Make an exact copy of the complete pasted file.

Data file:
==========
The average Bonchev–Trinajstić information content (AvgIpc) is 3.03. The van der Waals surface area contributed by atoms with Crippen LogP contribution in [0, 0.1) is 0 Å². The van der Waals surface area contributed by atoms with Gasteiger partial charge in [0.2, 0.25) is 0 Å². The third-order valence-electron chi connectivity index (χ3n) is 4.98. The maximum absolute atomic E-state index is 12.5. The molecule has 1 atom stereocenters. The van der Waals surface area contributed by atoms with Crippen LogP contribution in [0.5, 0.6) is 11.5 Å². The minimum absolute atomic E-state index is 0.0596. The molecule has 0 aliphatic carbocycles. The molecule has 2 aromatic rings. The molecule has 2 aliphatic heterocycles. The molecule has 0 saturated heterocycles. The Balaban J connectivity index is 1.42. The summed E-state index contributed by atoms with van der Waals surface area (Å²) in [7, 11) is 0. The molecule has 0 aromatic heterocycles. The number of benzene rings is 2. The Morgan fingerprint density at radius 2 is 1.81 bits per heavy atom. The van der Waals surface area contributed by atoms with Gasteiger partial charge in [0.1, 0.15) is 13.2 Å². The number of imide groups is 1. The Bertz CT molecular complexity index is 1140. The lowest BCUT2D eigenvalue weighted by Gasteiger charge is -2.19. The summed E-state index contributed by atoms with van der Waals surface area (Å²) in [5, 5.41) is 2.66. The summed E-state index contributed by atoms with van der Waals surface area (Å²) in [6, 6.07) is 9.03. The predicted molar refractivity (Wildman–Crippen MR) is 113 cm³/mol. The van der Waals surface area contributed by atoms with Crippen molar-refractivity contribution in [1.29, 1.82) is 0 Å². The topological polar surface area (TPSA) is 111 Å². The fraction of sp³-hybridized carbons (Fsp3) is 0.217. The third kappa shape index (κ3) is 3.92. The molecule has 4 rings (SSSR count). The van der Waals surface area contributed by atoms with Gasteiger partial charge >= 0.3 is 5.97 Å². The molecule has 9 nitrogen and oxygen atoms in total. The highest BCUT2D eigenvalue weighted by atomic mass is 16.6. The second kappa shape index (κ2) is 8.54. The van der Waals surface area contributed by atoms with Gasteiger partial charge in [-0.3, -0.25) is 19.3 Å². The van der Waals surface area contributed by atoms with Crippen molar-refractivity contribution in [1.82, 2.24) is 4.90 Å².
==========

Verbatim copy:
The average Bonchev–Trinajstić information content (AvgIpc) is 3.03. The van der Waals surface area contributed by atoms with Crippen LogP contribution in [0, 0.1) is 0 Å². The van der Waals surface area contributed by atoms with Gasteiger partial charge in [0.2, 0.25) is 0 Å². The third-order valence-electron chi connectivity index (χ3n) is 4.98. The maximum absolute atomic E-state index is 12.5. The molecule has 1 atom stereocenters. The van der Waals surface area contributed by atoms with Crippen LogP contribution in [0.5, 0.6) is 11.5 Å². The minimum absolute atomic E-state index is 0.0596. The molecule has 0 aliphatic carbocycles. The molecule has 2 aromatic rings. The molecule has 2 aliphatic heterocycles. The molecule has 0 saturated heterocycles. The Balaban J connectivity index is 1.42. The summed E-state index contributed by atoms with van der Waals surface area (Å²) in [7, 11) is 0. The molecule has 0 aromatic heterocycles. The number of benzene rings is 2. The Morgan fingerprint density at radius 2 is 1.81 bits per heavy atom. The van der Waals surface area contributed by atoms with Gasteiger partial charge in [0.1, 0.15) is 13.2 Å². The number of imide groups is 1. The Bertz CT molecular complexity index is 1140. The lowest BCUT2D eigenvalue weighted by Gasteiger charge is -2.19. The summed E-state index contributed by atoms with van der Waals surface area (Å²) in [5, 5.41) is 2.66. The summed E-state index contributed by atoms with van der Waals surface area (Å²) in [6, 6.07) is 9.03. The predicted molar refractivity (Wildman–Crippen MR) is 113 cm³/mol. The van der Waals surface area contributed by atoms with Crippen molar-refractivity contribution in [1.29, 1.82) is 0 Å². The topological polar surface area (TPSA) is 111 Å². The fraction of sp³-hybridized carbons (Fsp3) is 0.217. The third kappa shape index (κ3) is 3.92. The molecule has 4 rings (SSSR count). The van der Waals surface area contributed by atoms with Gasteiger partial charge >= 0.3 is 5.97 Å². The molecule has 9 nitrogen and oxygen atoms in total. The highest BCUT2D eigenvalue weighted by atomic mass is 16.6. The second kappa shape index (κ2) is 8.54. The van der Waals surface area contributed by atoms with Gasteiger partial charge in [-0.3, -0.25) is 19.3 Å². The van der Waals surface area contributed by atoms with Crippen molar-refractivity contribution in [1.82, 2.24) is 4.90 Å².